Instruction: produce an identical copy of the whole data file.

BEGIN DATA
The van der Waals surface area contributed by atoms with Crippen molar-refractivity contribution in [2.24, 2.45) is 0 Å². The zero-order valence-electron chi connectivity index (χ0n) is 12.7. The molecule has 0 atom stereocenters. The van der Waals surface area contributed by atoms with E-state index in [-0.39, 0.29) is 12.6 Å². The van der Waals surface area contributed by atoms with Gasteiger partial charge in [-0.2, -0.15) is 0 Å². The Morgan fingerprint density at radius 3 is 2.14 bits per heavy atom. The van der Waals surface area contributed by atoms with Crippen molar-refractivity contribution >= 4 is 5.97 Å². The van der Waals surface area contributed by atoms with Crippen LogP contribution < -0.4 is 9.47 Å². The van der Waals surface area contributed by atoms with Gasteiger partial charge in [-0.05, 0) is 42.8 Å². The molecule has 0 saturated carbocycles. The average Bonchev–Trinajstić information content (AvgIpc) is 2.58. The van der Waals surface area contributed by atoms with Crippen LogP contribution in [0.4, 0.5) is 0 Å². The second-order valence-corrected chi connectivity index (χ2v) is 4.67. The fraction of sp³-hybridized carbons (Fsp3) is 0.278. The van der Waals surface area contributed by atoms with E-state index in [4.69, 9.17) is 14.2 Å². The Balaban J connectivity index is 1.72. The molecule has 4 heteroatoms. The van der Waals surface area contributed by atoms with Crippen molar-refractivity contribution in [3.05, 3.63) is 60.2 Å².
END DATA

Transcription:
The van der Waals surface area contributed by atoms with Crippen molar-refractivity contribution in [2.24, 2.45) is 0 Å². The zero-order valence-electron chi connectivity index (χ0n) is 12.7. The molecule has 0 atom stereocenters. The van der Waals surface area contributed by atoms with E-state index in [-0.39, 0.29) is 12.6 Å². The van der Waals surface area contributed by atoms with Gasteiger partial charge in [-0.2, -0.15) is 0 Å². The Morgan fingerprint density at radius 3 is 2.14 bits per heavy atom. The van der Waals surface area contributed by atoms with Crippen molar-refractivity contribution >= 4 is 5.97 Å². The van der Waals surface area contributed by atoms with Crippen LogP contribution < -0.4 is 9.47 Å². The van der Waals surface area contributed by atoms with Gasteiger partial charge in [-0.05, 0) is 42.8 Å². The molecule has 0 saturated carbocycles. The average Bonchev–Trinajstić information content (AvgIpc) is 2.58. The van der Waals surface area contributed by atoms with Crippen LogP contribution in [0.4, 0.5) is 0 Å². The second-order valence-corrected chi connectivity index (χ2v) is 4.67. The fraction of sp³-hybridized carbons (Fsp3) is 0.278. The van der Waals surface area contributed by atoms with E-state index in [4.69, 9.17) is 14.2 Å². The Balaban J connectivity index is 1.72. The molecule has 4 heteroatoms. The van der Waals surface area contributed by atoms with Crippen molar-refractivity contribution in [3.05, 3.63) is 60.2 Å².